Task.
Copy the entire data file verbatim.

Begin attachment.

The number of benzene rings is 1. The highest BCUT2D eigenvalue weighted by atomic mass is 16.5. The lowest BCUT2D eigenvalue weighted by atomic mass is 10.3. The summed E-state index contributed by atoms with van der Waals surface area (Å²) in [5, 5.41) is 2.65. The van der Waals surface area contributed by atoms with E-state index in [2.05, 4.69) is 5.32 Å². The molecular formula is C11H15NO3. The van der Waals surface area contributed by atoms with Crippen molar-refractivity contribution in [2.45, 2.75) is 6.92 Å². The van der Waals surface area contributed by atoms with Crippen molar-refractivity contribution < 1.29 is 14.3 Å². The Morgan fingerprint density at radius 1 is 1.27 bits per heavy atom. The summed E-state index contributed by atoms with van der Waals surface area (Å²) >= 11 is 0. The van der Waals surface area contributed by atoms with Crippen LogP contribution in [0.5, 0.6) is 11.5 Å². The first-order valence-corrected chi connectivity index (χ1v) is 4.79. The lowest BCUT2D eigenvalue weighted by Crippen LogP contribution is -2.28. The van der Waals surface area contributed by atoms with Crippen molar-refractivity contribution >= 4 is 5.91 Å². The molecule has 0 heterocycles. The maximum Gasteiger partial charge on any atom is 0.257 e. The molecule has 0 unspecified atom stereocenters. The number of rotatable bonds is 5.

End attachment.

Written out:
The number of benzene rings is 1. The highest BCUT2D eigenvalue weighted by atomic mass is 16.5. The lowest BCUT2D eigenvalue weighted by atomic mass is 10.3. The summed E-state index contributed by atoms with van der Waals surface area (Å²) in [5, 5.41) is 2.65. The van der Waals surface area contributed by atoms with E-state index in [2.05, 4.69) is 5.32 Å². The molecular formula is C11H15NO3. The van der Waals surface area contributed by atoms with Crippen molar-refractivity contribution in [2.45, 2.75) is 6.92 Å². The van der Waals surface area contributed by atoms with Crippen molar-refractivity contribution < 1.29 is 14.3 Å². The Morgan fingerprint density at radius 1 is 1.27 bits per heavy atom. The summed E-state index contributed by atoms with van der Waals surface area (Å²) >= 11 is 0. The van der Waals surface area contributed by atoms with Crippen LogP contribution in [0.5, 0.6) is 11.5 Å². The first-order valence-corrected chi connectivity index (χ1v) is 4.79. The lowest BCUT2D eigenvalue weighted by Crippen LogP contribution is -2.28. The van der Waals surface area contributed by atoms with Crippen molar-refractivity contribution >= 4 is 5.91 Å². The molecule has 0 heterocycles. The maximum Gasteiger partial charge on any atom is 0.257 e. The molecule has 0 unspecified atom stereocenters. The number of rotatable bonds is 5.